Review: Jinkx Monsoon

You know, Jinkx actually asked me not to review this show – she asked that of the whole audience, saying “you wouldn’t review karaoke would you?” But since I’m going to rave about her, I don’t think she’ll mind. For, as loosey-goosey as this show is, it’s light years away from karaoke.

Jinkx Monsoon’s rapport with the audience and ability to roll with the punches brings Marilyn Maye to mind, and that’s about the highest compliment I can give. She takes requests and interacts with the audience throughout, and makes it looks easy. Let me assure you, this is about the hardest kind of show to carry off without crashing and burning, and it takes a major talent to do it without falling to pieces.

Of course, Jinkx’s stage persona is a great distance from Maye’s. She has an acid sassiness that’s closer to, say, Bette Midler, Madeleine Kahn or even Jackie Hoffman. She skews interpretations to the raunchier and darker edge of entertainment. There’s never been a doubt that Monsoon is more entertaining and smart than the vast majority of the competition – she’s much more than just another winner of RuPaul’s Drag Race – and she’s in fine fettle here.

Jinkx Sings Everything, as unstructured as it may be, is certainly much more thoughtful than your typical “by request” show. Let it be forever Monsoon season! Highly recommended.

For tickets, click here.

To learn about Jonathan Warman’s directing work, see jonathanwarman.com.

Review: Marcos Valle & Celso Fonseca

I like bossa nova singer / songwriter and all around luminary Marcos Valle because he combines a strong sense of syncopation and groove with a rich and vibrant harmonic palette – these things will get my attention anytime. Add to that a sunny disposition and sensibility best expressed by his signature song “Summer Samba (So Nice)” (made famous by Astrud Gilberto), and I’m in musical love.

In his current club act at Birdland, Valle is backed by a trio of musicians whose precision and energy border on the supernatural. When they lock into the groove that Valle is playing on the keyboard – which is most of the time – the room positively levitates with musical excitement in its most direct form. The effect is so dynamic, in fact, that I found myself wishing that Birdland had a dance floor. Even more than your typical samba, this is music that moves.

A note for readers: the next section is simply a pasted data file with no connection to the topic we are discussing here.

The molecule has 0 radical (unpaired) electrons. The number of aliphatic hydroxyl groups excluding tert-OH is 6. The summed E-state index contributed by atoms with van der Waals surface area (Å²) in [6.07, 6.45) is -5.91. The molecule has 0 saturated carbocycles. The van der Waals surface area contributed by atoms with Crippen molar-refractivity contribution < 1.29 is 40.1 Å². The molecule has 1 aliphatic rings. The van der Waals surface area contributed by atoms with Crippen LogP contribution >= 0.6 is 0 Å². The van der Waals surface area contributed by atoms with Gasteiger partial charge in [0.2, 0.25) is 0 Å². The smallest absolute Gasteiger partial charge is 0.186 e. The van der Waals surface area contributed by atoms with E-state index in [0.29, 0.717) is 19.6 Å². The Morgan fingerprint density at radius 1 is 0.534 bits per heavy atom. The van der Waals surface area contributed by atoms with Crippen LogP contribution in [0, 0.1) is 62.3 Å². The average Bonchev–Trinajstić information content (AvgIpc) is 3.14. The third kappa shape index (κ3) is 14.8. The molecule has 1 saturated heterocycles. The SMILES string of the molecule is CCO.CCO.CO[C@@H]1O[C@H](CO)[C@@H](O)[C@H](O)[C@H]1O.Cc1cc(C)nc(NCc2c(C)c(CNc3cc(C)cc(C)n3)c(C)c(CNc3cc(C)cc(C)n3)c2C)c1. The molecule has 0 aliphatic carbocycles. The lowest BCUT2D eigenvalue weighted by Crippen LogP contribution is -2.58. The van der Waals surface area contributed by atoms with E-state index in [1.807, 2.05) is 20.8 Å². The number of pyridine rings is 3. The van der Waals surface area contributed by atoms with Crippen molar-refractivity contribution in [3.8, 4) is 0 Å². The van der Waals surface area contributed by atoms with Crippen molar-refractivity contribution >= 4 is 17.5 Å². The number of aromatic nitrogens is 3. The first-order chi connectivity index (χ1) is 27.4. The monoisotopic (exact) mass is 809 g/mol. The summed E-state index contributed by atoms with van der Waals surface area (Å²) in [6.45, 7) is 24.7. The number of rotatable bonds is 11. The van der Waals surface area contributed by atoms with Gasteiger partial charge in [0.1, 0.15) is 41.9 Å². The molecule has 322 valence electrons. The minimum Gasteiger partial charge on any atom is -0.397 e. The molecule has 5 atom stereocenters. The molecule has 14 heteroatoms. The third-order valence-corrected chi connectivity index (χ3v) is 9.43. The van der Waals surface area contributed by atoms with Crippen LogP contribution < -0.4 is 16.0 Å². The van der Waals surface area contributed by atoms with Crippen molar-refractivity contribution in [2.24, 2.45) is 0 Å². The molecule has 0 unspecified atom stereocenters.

About half of the concert is duets with a Brazilian singer / songwriter from the generation following Valle’s, Celso Fonseca. In contrast to Valle’s infectious brio, Fonseca emanates a wry laid-back quality that is described by his signature tune “Slow Motion Bossa Nova.” The two compliment each other surprisingly well, Valle energizing Fonseca, Fonseca contributing witty color to Valle’s drive. They made an album together in 2009, Página Central, and the instrumental selections from that album are the evening’s most fiery moments, taking as much from the funkier end of disco as from Brazilian music. Hot stuff, indeed!

Valle is also joined by his vocalist wife Patricia Alvi on a handful of numbers, and she brings a quality similar to the women of Sergio Mendes’s Brasil ’66, which works especially well on Valle’s 1967 bossa nova classic “Crickets.” Overall, one of the most stimulating cabaret shows I’ve seen in some time.

For tickets, click here.

To learn about Jonathan Warman’s directing work, see jonathanwarman.com.

Review: Kinky Boots

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This is very much in the mold of musicals like Hairspray and Priscilla, Queen of the Desert – both shows in which Kinky Boots‘ director/choreographer Jerry Mitchell had a major hand, it should be mentioned. Like them it’s a splashy, colorful, drag-filled joyride of a show, with a soft-sold message of tolerance that never gets in the way of high-energy production numbers. And like those shows, I predict Kinky Boots will be a big fat hit (if I had to guess, I’d say bigger than Priscilla, not as big as Hairspray).

In Kinky Boots, Charlie Price suddenly inherits his father’s failing shoe factory in Northampton, England. Quite by accident, Charlie meets drag queen Lola, whose broken-down performance heels inspire Charlie to take the family business in a wild new direction.

This musical’s main pursuit is fizzy entertainment, and it more than achieves that goal. It’s much more cohesive than Mitchell’s previous directing foray Legally Blonde, leading me to feel that he has become that rarest of creatures, a director/choreographer who does both equally well. Harvey Fierstein’s book is his usual, delightful model of traditional Broadway with a gimlet eye but a heart of gold. Cyndi Lauper’s music is appropriately emotional and propulsive.

The show’s most major flaw – and it really isn’t that major – is that Lauper’s lyrics can sometimes be a little “on the nose” with things like “where do I fit in,” “is this my destiny,” “what do I really want,” and the like. But she certainly doesn’t do that all the time: her “History of Wrong Guys” is marvellously specific; delivered with wonderful comic timing by Annaleigh Ashford, it’s one of the show’s high points.

Also terrific is Billy Porter as Lola – he’s deliciously over-the-top, at one point turning “sex” into a three-syllable word. And as Simon, the man behind the Lola persona, Porter can also be quite poignantly understated. Stark Sands is also quite winning as factory owner Charlie. Ultimately, though, it doesn’t matter what I and other critics say. Kinky Boots is a breezy crowd pleaser that I for one have no hesitation in recommending.

For tickets, click here.